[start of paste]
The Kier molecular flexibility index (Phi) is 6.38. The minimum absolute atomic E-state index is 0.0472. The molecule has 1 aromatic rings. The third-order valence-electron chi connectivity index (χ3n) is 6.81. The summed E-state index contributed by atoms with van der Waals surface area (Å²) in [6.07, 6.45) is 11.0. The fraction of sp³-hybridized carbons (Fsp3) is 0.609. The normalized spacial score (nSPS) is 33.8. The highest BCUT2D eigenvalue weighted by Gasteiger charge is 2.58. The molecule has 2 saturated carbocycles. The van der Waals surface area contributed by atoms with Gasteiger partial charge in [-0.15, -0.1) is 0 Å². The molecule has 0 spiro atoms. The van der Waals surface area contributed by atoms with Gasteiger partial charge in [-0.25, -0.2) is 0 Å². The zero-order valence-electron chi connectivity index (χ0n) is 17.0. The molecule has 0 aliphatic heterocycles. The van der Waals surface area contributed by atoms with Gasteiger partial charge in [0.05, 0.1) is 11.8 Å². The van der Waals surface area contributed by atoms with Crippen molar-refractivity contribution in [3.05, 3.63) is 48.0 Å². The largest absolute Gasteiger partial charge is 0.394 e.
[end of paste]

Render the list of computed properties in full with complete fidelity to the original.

The Kier molecular flexibility index (Phi) is 6.38. The minimum absolute atomic E-state index is 0.0472. The molecule has 1 aromatic rings. The third-order valence-electron chi connectivity index (χ3n) is 6.81. The summed E-state index contributed by atoms with van der Waals surface area (Å²) in [6.07, 6.45) is 11.0. The fraction of sp³-hybridized carbons (Fsp3) is 0.609. The normalized spacial score (nSPS) is 33.8. The highest BCUT2D eigenvalue weighted by Gasteiger charge is 2.58. The molecule has 2 saturated carbocycles. The van der Waals surface area contributed by atoms with Gasteiger partial charge in [-0.15, -0.1) is 0 Å². The molecule has 0 spiro atoms. The van der Waals surface area contributed by atoms with Gasteiger partial charge in [-0.25, -0.2) is 0 Å². The zero-order valence-electron chi connectivity index (χ0n) is 17.0. The molecule has 0 aliphatic heterocycles. The van der Waals surface area contributed by atoms with Gasteiger partial charge in [0.05, 0.1) is 11.8 Å². The van der Waals surface area contributed by atoms with Crippen molar-refractivity contribution in [3.05, 3.63) is 48.0 Å². The largest absolute Gasteiger partial charge is 0.394 e.